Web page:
Mar 9, 2008

The King of Ireland's Son by Padraic Colum

After losing a wager with the Enchanter of the Black Back-Lands, the son of the King of Ireland is given a year and a day to find the Enchanter’s dwelling place and pluck three hairs from his beard, or else he’ll lose his life. This he succeeds in doing, and in the process he gains the hand of Fedelma, the Enchanter’s youngest daughter, in marriage. But on his way back to his father’s house, he falls asleep with his head on his bride’s lap, and when he wakes up he finds her gone. The King of the Land of Mist has taken her, and to save her he must find where he dwells, and also find the only weapon that can kill him, the Sword of Light.

And so the many adventures of the King of Ireland’s Son begin. I realize that this plot summary makes this story sound like a typical prince-saves-damsel-in-distress tale. While in some ways it is one, in other ways it is rather more.

The King of Ireland’s Son’s quest is a quest for stories. First of all, if you look this book up you will probably be, like I was, confused that it is referred to as both a novel and a collection of folktales. This is because it is both. "The King of Ireland’s Son" is itself a folktale, and, when adapting it into a novel, Padraic Colum used elements from many other Irish folktales to form a kaleidoscope of stories. For example, to rescue Fedelma, our hero has to find the beginning and the ending of the Unique Tale (which is a variation of the Six Swans fairy tale), and he meets many characters who tell him their background stories. Little by little, they all realize that their stories are part of one another, the solution to one of them being a fundamental step to the development of another.

But this probably makes the plot sound more complicated than it actually is. The story flows with ease, and the several familiar fairy tale elements used only make it even more charming. This is something that never ceases to amaze me – how little differences in detail can make the same basic plot elements always remain fresh and unique, rather than predictable and dull. Even when they are predictable, there is a certain satisfaction in it, and I find myself thinking, “A-ha! I know how this story works!” Of course that in a mystery, for example, this would be rather disappointing and frustrating. But in fairy tales and fairy tale-ish stories it never fails to delight me.

Also, I am a big fan of Padraic Colum’s use of language. His writing has the kind of rhythm that makes it perfect for reading aloud. Telling this story to a child must be quite an experience. His writing actually reminds me a little of Lloyd Alexander’s – it sounds archaic (no, grandfatherly is the word) in some ways, while at the same time remaining very readable.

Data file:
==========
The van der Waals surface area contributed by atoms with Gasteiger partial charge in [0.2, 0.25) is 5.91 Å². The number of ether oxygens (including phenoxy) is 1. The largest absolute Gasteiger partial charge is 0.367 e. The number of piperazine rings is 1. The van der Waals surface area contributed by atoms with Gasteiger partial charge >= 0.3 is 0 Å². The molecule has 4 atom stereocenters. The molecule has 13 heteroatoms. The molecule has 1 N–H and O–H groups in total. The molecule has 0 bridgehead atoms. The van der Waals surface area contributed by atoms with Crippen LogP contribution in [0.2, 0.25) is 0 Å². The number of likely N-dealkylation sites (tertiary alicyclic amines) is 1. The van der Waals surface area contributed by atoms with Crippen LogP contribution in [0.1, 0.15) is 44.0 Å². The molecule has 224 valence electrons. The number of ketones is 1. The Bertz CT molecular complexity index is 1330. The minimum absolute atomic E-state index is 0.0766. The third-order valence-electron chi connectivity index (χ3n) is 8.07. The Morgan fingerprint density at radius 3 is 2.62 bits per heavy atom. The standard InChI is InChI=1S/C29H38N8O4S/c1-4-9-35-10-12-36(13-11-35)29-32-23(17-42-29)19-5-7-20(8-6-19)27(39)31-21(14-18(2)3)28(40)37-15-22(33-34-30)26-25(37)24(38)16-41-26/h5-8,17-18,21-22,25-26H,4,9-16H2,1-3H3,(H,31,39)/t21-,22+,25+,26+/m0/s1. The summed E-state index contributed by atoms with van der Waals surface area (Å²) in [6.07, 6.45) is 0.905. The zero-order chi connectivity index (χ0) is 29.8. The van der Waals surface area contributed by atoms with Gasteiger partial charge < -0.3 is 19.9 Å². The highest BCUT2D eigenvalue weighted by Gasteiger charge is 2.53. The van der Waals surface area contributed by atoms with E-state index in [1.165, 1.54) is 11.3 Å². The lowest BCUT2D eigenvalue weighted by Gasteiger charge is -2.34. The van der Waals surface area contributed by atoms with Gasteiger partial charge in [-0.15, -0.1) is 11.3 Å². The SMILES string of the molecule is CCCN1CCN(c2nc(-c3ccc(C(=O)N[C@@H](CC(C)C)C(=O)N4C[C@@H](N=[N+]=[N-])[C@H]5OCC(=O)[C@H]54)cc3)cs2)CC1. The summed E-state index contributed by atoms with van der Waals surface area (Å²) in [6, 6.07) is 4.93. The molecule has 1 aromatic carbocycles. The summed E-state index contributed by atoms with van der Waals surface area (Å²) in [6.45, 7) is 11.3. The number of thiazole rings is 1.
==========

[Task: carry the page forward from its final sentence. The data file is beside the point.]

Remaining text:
This book was my selection for Read an E-Book Week. I read it at Project Baldwin. Be it as an e-book or as a physical book, I do recommend that lovers of fantasy, folklore and fairy tales give it a try. It would be a perfect choice for the upcoming Once Upon a Time II!


  1. OK this is definitely going on my list. I love stories within stories, especially when they are fairy tales and folk tales. The cover artwork is very cool too.

  2. This sounds really cool! It reminds me of The Book of Lost Things but not really :p Just in the sense that there are tales within a tale and I love a story like that! And I agree with Rhinoa...I love the cover!

  3. This sounds interesting, Nymeth. I'll have to look out for this one. Thanks for the review. :)

  4. I don't think I can read books on computer but I'll definitely order it in in paper!I've checked and it's still in print:-)
    I like the sound of it!

  5. Oooh...this one does sound quite fun!

  6. Rhinoa: I love stories within stories too. Isn't the cover great? When I get an actual physical edition of it I want the one with that cover.

    Chris: I can see how it reminded you of The Book of Lost Things. This one's more traditional, though - the tales are not as "twisted", so to speak. I found that cover on so it should be the cover of the American edition!

    Melody: You're welcome :) I hope you enjoy it if you find it!

    Valentina: Yup, it's still in print! I think you'd enjoy it.

    Debi: It is!

  7. This sounds great!! And yes, maybe I can use it for the Once Upon a Time II Challenge. It's definitely going on my list of books to read!!

  8. ooh! you should post some bits of his language! :)

    there are many of these adaptations and novelisations but what makes them stand apart is if the writer has a real command of language - otherwise anyone could retell these stories really.

  9. I really enjoy Irish lore as well as the rhythm of Irish writers. Is there a Once Upon a Time challenge coming up? If so, I'd be interested since I missed it last year.

  10. Stephanie: I hope you enjoy it when you get to it :)

    JP: Just click the link to the e-book :P But yeah, that really makes a difference to me, especially when it comes to old stories. I like it when they are accessible but still retain that "once upon a time" feel.

    Trish: Carl said that it will start on the the first day of spring and go on until Midsummer's like last year. I hope you do join! It'll be lots of fun for sure.


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